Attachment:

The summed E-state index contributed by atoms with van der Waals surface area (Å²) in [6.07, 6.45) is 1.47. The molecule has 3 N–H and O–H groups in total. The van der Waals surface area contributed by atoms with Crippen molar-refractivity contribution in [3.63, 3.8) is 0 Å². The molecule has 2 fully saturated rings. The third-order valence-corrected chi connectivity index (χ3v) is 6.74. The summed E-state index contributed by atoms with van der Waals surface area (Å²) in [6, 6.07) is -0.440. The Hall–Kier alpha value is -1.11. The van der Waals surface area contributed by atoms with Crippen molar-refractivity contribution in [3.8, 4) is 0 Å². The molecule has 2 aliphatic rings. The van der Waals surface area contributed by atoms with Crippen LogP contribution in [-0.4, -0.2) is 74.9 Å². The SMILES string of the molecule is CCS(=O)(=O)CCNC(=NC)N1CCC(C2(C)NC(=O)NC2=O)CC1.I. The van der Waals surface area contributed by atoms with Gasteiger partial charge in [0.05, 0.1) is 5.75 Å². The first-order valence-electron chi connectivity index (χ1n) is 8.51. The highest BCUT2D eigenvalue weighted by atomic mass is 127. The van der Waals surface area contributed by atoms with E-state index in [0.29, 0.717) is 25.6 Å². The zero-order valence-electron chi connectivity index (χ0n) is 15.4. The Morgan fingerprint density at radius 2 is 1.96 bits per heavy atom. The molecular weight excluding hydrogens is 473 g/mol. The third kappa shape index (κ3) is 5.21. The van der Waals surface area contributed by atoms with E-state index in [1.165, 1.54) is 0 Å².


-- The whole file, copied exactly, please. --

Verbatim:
The summed E-state index contributed by atoms with van der Waals surface area (Å²) in [6.07, 6.45) is 1.47. The molecule has 3 N–H and O–H groups in total. The van der Waals surface area contributed by atoms with Crippen molar-refractivity contribution in [3.63, 3.8) is 0 Å². The molecule has 2 fully saturated rings. The third-order valence-corrected chi connectivity index (χ3v) is 6.74. The summed E-state index contributed by atoms with van der Waals surface area (Å²) in [6, 6.07) is -0.440. The Hall–Kier alpha value is -1.11. The van der Waals surface area contributed by atoms with Crippen molar-refractivity contribution in [3.8, 4) is 0 Å². The molecule has 2 aliphatic rings. The van der Waals surface area contributed by atoms with Crippen LogP contribution in [-0.4, -0.2) is 74.9 Å². The SMILES string of the molecule is CCS(=O)(=O)CCNC(=NC)N1CCC(C2(C)NC(=O)NC2=O)CC1.I. The van der Waals surface area contributed by atoms with Gasteiger partial charge in [0.05, 0.1) is 5.75 Å². The first-order valence-electron chi connectivity index (χ1n) is 8.51. The highest BCUT2D eigenvalue weighted by atomic mass is 127. The van der Waals surface area contributed by atoms with E-state index in [0.29, 0.717) is 25.6 Å². The zero-order valence-electron chi connectivity index (χ0n) is 15.4. The Morgan fingerprint density at radius 2 is 1.96 bits per heavy atom. The molecular weight excluding hydrogens is 473 g/mol. The third kappa shape index (κ3) is 5.21. The van der Waals surface area contributed by atoms with E-state index in [1.165, 1.54) is 0 Å².